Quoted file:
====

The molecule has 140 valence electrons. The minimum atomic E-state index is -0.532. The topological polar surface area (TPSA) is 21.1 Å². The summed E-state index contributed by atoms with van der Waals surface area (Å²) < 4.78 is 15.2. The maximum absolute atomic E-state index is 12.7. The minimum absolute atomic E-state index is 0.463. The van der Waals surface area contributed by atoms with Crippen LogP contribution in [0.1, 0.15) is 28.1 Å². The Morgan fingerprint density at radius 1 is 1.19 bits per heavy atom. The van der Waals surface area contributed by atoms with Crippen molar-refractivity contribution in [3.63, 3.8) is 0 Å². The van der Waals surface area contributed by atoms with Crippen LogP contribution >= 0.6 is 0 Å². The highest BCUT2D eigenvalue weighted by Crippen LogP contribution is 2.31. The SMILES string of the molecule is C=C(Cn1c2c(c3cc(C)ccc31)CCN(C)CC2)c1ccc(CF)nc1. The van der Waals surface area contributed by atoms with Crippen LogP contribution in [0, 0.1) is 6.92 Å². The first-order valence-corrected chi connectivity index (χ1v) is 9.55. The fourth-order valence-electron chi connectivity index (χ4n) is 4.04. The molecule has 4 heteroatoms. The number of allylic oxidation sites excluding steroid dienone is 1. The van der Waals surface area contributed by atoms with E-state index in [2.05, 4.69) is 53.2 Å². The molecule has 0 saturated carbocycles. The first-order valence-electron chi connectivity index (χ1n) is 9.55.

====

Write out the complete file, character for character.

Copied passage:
The molecule has 140 valence electrons. The minimum atomic E-state index is -0.532. The topological polar surface area (TPSA) is 21.1 Å². The summed E-state index contributed by atoms with van der Waals surface area (Å²) < 4.78 is 15.2. The maximum absolute atomic E-state index is 12.7. The minimum absolute atomic E-state index is 0.463. The van der Waals surface area contributed by atoms with Crippen LogP contribution in [0.1, 0.15) is 28.1 Å². The Morgan fingerprint density at radius 1 is 1.19 bits per heavy atom. The van der Waals surface area contributed by atoms with Crippen molar-refractivity contribution in [3.63, 3.8) is 0 Å². The van der Waals surface area contributed by atoms with Crippen LogP contribution >= 0.6 is 0 Å². The highest BCUT2D eigenvalue weighted by Crippen LogP contribution is 2.31. The SMILES string of the molecule is C=C(Cn1c2c(c3cc(C)ccc31)CCN(C)CC2)c1ccc(CF)nc1. The van der Waals surface area contributed by atoms with Crippen LogP contribution in [0, 0.1) is 6.92 Å². The first-order valence-corrected chi connectivity index (χ1v) is 9.55. The fourth-order valence-electron chi connectivity index (χ4n) is 4.04. The molecule has 4 heteroatoms. The number of allylic oxidation sites excluding steroid dienone is 1. The van der Waals surface area contributed by atoms with E-state index in [2.05, 4.69) is 53.2 Å². The molecule has 0 saturated carbocycles. The first-order valence-electron chi connectivity index (χ1n) is 9.55.